Certification – All service providers, accommodation, restaurants, tourist sites and tour operators, amongst others, are required to be certified by the Health Ministry, affirming they have complied with the guidelines that have been put in place to ensure all the necessary measures have been taken to prevent the possibility of a COVID-19 spread.
Fernando stressed that only those registered with the SLTDA will be able to opt for the COVID-19 certification. The current process allows those holding provisional licences to be certified as well.
The fee for the COVID-19 certification, renewable annually, will initially be absorbed by the SLTDA. However, if they fail to comply in the initial screening, the reapplication will be charged for.
Fernando shared that to ensure all protocols are followed, an independent audit firm has been selected to assist with the certification process that would be carried out by the Health Ministry.
Change of visitation timings of tourist sites – While all tourist sites will be require to be COVID-19-certified, Fernando shared that discussions are currently underway to explore the possibility of having separate opening times for tourists and locals. The rationale behind the decision that is yet to be finalised is to prevent any possible community spread.
Creation of an all-inclusive travel app – Fernando shared that currently in the works is the creation of an all-inclusive travel app. The Version Zero of the app is being developed with funding from the UN.
“We have looked at all the top travel apps in the word and features of such are being incorporated into the SL Tourism app. It is a one-stop shop,” she said.
Fernando added that the app would be upgraded to allow tourists to have all the necessary information required to get around the island. In-app purchase would also be incorporated into the upgraded version, allowing tourists to have their experiences paid for even before they arrive.
Fernando shared that inter-ministerial cooperation is key to create a viable travel app.
Setting up SLTDA branches islandwide – To allow smoother roll out of services to tourists and the service providers of the sector, Fernando shared that plans are afoot to have centres in each province.
“In the past, the provinces worked separately but now we are looking at an ‘all of country’ approach for tourism. For this, we are working closely with the provinces and the relevant authorities. So far, the support extended for the initiative is commendable,” Fernando said.
The SLTDA is on the lookout for suitable locations across the country for the setting up of the branches and local authorities of three provinces have already provided the sites to establish the same.
Work on setting up the branches will commence soon after the upcoming parliamentary elections are held. Fernando explained that the establishment of the branches cannot take place before the red circled event, as transfer of staff cannot be facilitated.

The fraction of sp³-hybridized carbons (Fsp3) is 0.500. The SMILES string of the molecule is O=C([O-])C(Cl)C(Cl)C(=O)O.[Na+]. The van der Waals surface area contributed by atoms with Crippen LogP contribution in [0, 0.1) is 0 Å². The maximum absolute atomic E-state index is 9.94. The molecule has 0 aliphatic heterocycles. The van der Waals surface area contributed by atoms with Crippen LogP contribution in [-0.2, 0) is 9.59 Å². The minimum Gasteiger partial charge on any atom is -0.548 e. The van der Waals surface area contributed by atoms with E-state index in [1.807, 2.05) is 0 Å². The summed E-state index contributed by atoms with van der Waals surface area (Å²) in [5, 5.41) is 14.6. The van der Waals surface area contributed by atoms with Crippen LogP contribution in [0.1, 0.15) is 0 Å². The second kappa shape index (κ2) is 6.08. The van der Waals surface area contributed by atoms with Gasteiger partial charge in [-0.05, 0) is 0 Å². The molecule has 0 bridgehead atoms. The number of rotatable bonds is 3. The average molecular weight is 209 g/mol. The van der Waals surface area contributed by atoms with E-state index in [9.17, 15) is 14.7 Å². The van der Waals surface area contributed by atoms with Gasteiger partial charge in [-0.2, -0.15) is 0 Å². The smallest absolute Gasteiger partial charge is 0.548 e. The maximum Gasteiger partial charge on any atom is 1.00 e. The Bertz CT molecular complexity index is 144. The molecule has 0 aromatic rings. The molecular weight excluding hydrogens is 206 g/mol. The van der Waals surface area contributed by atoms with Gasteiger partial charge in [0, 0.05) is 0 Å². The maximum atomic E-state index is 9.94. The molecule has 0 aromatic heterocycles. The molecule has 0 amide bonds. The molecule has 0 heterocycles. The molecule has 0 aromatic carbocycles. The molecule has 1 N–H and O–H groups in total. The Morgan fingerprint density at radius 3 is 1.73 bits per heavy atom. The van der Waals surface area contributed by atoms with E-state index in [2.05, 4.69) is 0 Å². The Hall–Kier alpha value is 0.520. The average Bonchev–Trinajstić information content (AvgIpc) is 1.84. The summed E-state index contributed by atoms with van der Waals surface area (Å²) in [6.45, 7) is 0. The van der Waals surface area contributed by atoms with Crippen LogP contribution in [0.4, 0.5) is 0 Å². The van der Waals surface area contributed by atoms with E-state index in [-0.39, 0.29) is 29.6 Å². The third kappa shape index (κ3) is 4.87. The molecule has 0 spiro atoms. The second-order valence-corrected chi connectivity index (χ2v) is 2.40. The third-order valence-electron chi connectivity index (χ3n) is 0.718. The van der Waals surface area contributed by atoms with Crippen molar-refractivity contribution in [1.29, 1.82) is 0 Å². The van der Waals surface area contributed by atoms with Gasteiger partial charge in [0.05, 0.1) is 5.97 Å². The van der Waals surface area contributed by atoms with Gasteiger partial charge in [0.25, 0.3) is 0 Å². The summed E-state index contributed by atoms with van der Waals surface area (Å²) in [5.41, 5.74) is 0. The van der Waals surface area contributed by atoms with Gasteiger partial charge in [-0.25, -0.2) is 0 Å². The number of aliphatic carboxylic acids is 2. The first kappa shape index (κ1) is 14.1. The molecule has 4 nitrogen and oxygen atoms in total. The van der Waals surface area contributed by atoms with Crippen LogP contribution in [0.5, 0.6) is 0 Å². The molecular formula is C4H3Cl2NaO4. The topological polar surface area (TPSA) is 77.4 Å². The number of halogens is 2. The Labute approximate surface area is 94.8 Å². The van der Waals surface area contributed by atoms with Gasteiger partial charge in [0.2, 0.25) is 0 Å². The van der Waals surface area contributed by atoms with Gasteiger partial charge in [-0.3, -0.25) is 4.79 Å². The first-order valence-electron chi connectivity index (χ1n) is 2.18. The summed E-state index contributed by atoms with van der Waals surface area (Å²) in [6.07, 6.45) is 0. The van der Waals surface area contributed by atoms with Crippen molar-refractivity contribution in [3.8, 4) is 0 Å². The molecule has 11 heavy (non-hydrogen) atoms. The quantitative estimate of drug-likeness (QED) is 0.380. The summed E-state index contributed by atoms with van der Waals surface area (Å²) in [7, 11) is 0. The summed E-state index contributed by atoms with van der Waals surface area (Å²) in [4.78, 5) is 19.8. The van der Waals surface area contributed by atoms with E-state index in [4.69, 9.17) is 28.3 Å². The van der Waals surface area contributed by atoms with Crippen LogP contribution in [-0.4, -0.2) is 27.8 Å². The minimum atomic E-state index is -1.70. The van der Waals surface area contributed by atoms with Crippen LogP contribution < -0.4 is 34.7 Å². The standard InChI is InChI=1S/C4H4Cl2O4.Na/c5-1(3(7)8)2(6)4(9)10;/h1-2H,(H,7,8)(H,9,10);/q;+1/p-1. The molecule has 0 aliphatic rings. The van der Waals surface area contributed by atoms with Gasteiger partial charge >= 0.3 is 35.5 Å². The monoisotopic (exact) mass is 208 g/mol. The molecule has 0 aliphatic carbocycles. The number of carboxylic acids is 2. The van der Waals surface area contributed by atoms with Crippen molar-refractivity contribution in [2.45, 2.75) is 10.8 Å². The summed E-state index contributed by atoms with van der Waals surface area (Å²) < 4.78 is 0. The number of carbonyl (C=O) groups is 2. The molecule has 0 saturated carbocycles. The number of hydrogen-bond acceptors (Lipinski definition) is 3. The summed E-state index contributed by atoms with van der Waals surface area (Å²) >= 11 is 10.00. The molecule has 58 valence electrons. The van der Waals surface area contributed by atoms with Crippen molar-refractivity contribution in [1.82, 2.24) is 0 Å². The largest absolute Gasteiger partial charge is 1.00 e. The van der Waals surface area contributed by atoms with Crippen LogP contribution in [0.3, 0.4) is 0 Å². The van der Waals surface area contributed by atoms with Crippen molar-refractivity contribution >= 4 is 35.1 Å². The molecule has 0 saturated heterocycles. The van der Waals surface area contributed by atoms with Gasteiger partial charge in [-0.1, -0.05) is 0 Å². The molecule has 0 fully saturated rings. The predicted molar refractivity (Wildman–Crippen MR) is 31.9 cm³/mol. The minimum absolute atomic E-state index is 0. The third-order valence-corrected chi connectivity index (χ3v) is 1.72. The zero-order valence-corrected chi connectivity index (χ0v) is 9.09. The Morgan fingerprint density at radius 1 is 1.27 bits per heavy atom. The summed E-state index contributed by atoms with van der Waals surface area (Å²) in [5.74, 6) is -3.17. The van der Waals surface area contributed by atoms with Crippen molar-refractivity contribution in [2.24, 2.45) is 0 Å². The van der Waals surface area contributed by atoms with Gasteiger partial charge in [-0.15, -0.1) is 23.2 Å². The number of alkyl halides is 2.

Fernando shared that the setting up of centres across the country is to fulfil three key objectives.
The first is to serve as a centre of assistance for any tourist; the second is to facilitate infrastructure improvement in the province, making sites more tourist-friendly and the third is to support the businesses engaged in tourism activities.
Conversion of informal sector to formal – Fernando shared that the current focus is to pave the way for the informal sector to register with the authority and the establishment of the islandwide branches will allow the conversion to take place with minimum hassle. The branches will facilitate registrations and renewals.
“Right now those in the informal sector have to come to the SLTDA to register and they probably find the process inconvenient, thus refrain from registering. We want to make it easier, so the setting up of branches is one for the efforts to allow the transition,” she said.
Going forward, with all accommodations, restaurants and entities engaged in serving tourists required to be COVID-19-certified by the Health Ministry, the certification would require the businesses to be registered with the SLTDA.
Establishment of satellite accounts
Sri Lanka will also see the establishment of Tourism Satellite Accounts (TSA) that would help in capturing the relevant tour and spending patterns of tourists. The TSA is a standard statistical framework and the main tool for the economic measurement of tourism.
It has been developed by the World Tourism Organisation (UNWTO), Organisation for Economic Cooperation and Development (OECD), Statistical Office of European Communities (Eurostat) and United Nations Statistics Division.
The establishment of the TSA, which is slated to be launched by end-2020 or early 2021, will allow to capture pertinent data such as in bound, domestic tourism and outbound tourism expenditure, internal tourism expenditure, production accounts of tourism industries, gross value added (GVA) and GDP attributable to tourism, employment, investment, government consumption and non-monetary indicators.
Speaking on the relevance of the TSAs, Fernando said at present it is challenging to make informed decisions on tourism development-related matters, as no data is captured on tourism.
“What we have is only those by the airport authorities. That doesn’t tell us anything besides the number of those coming in. We don’t get any data. If we don’t have it, we cannot make decisions. The TSA and dashboard for the source markets will certainly allow us to add value and uplift the way in which we offer our services and experiences to tourists,” Fernando said.
Central planning for investment – According to Fernando, despite the setback, foreign investors have expressed their keenness in investing in the tourism sector in the country. In an effort to streamline the investment process, the Board of Investment (BOI), Urban Development Authority (UDA) and SLTDA have been integrated. Currently underway is moving the new consolidated framework onto the digital platform.
“This is essential since structures are made, which are not sympathetic to the environment. Sometime the BOI has the authority to make a huge structure but according to the SLTDA regulations, it cannot be done.
The agencies will work closely together to ensure that there is a central planning. There are issues in the existing projects but in untouched areas, we can look at working together,” said Fernando.